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3 Small Shifts with a Big Impact

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Shift 2: Enjoy Healthy Fats

While some fats (namely trans fats) are bad news, virtually all the naturally occurring fats in whole foods are good for you. A lot of folks don’t realize that, though, so they’ve cut most fats out of their diets. They’ve used refined carbohydrates to fill the void and have experienced cravings, mood swings, chronic disease and weight gain as a result.

It’s now widely understood that quick-digesting carbohydrates (like those found in sugar, white bread, white rice and white pasta), not fats, are primarily to blame for obesity, heart-disease, type 2 diabetes and many of the other major health woes we face as a nation.

Are You Deficient in Healthy Fats?

“I think that because there is such a fat phobia in America, many people are actually deficient in healthy fats,” says Maggie Ward, MS, RD, LDN, nutrition director at the UltraWellness Center in Lenox, Mass.

The solution, says Ward, is to get the majority of your fats from whole foods. Snack on fat-rich nuts and seeds; slice avocado onto salads and sandwiches; enjoy clean, safe fish.

Whole-food sources of fats not only fill you up, so you’re less likely to crave that morning bagel or afternoon cookie, but they also help your body get the essential fatty acids it can’t make on its own.

Guacamole and Famous Taco Salad

Saturated fats from whole-food sources, like grass-fed meats, eggs, poultry and  coconut, when enjoyed as part of a nutritious, high-fiber, plant-rich diet, are also good for you. “Saturated fat makes up part of our cell membranes, is needed for hormone synthesis and serves as a great fuel source,” says Ward. “And like all fats, saturated fat really adds satiety to the diet and balances blood sugars.” A 2010 meta-analysis of 21 studies involving nearly 350,000 people found no significant link between saturated fat in the diet and increased risk of heart disease. Those results, published in the American Journal of Clinical Nutrition, represent a total turnaround from advice given just a few short years ago. (Learn more at “Heart News.”)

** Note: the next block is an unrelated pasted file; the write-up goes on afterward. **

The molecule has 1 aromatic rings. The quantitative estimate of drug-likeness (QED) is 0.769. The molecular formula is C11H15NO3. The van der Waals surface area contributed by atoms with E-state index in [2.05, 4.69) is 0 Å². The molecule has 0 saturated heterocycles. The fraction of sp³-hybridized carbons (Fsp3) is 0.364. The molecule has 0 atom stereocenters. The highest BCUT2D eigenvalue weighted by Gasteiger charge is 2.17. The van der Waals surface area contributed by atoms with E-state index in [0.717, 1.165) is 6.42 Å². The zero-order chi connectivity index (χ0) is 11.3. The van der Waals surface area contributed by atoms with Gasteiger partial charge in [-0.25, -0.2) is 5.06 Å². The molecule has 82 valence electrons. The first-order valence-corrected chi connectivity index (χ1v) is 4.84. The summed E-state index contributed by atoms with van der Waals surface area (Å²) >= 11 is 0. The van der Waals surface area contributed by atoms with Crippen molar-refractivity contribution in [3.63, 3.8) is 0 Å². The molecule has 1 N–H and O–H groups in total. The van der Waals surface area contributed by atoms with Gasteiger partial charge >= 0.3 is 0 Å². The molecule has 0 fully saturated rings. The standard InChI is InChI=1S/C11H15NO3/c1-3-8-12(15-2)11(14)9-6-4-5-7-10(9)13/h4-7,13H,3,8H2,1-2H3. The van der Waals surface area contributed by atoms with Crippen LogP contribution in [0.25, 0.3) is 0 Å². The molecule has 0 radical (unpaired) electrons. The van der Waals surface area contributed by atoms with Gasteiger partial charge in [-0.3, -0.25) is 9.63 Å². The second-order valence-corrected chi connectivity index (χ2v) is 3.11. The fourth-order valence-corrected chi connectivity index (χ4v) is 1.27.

Here’s what good fats can do for you:

Control cravings. Adding a little fat to each meal or snack can help you stay full longer, and minimize the carb cravings often caused by spikes and dives in blood sugar. “Fat is what adds satiety to a meal,” says Ward. “If you have a little avocado, butter or coconut, that meal is going to stick with you a lot longer.”

Maintaining a good balance of dietary fats in the body also supports healthy metabolism, which is essential to weight loss. Try a handful of nuts in your smoothie, a dollop of full-fat yogurt on berries, or a slice of cheese with an apple.

Douse inflammation. Inflammation is at the root of a host of chronic ills, from heart disease to diabetes to certain cancers. Ironically, fat — long blamed as a contributing factor in such maladies — may actually turn out to be a significant factor in resolving them. Many experts agree that an imbalance in our fat intake (too many omega-6s from meats and vegetable oils like soybean, corn and safflower oils, and too few omega-3s) are fueling an epidemic of inflammatory diseases. “We evolved on a diet that was close to 1 to 1 (omega-6 to omega-3), and the majority of Americans are now eating closer to 20 to 1 or even 30 to 1,” says Reardon.

Regain balance by cutting the amount of vegetable oils in your diet and upping your intake of omega-3-rich fish, such as salmon, anchovies and sardines, plus fish oils and plant sources such as walnuts and flaxseeds. If you eat meat, give preference to grass-fed and organic options, which are much higher in omega-3 fatty acids.

Build your brain. Omega-3 fatty acids — DHA (Docosahexaenoic Acid), in particular– make up 20 percent of the brain’s gray matter, says Reardon. Inside the brain, our cell membranes are composed of fats that facilitate snappy cellular communication — which is why fatty-acid deficiencies are a common factor in depression, mood swings and compromised brain function.

How to Increase Omega 3s in Your Diet

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Read more: Diet & Nutrition, Food, General Health, Health

By Catherine Guthrie, Experience Life

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Experience Life magazine is an award-winning health and fitness publication that aims to empower people to live their best, most authentic lives, and challenges the conventions of hype, gimmicks and superficiality in favor of a discerning, whole-person perspective. Visit experiencelife.com to learn more and to sign up for the Experience Life newsletter, or to subscribe to the print or digital version.

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10:02AM PDT on Sep 24, 2013

Good information

4:10AM PDT on May 23, 2013

Thanks for sharing - I agree with everything except eating the fish and lean meat...I'm vegetarian and have never needed those things in my diet to be healthy!

2:06PM PST on Feb 13, 2013

been there, done that, still fat !

4:45AM PST on Jan 11, 2013

It's good to start from the simple

7:34AM PST on Dec 3, 2012

There is a Quinoa Pasta on the shelves nowdays. I have tried it many times and have yet to have a bad experience. We love it.

7:22AM PST on Nov 27, 2012

good article...thank you

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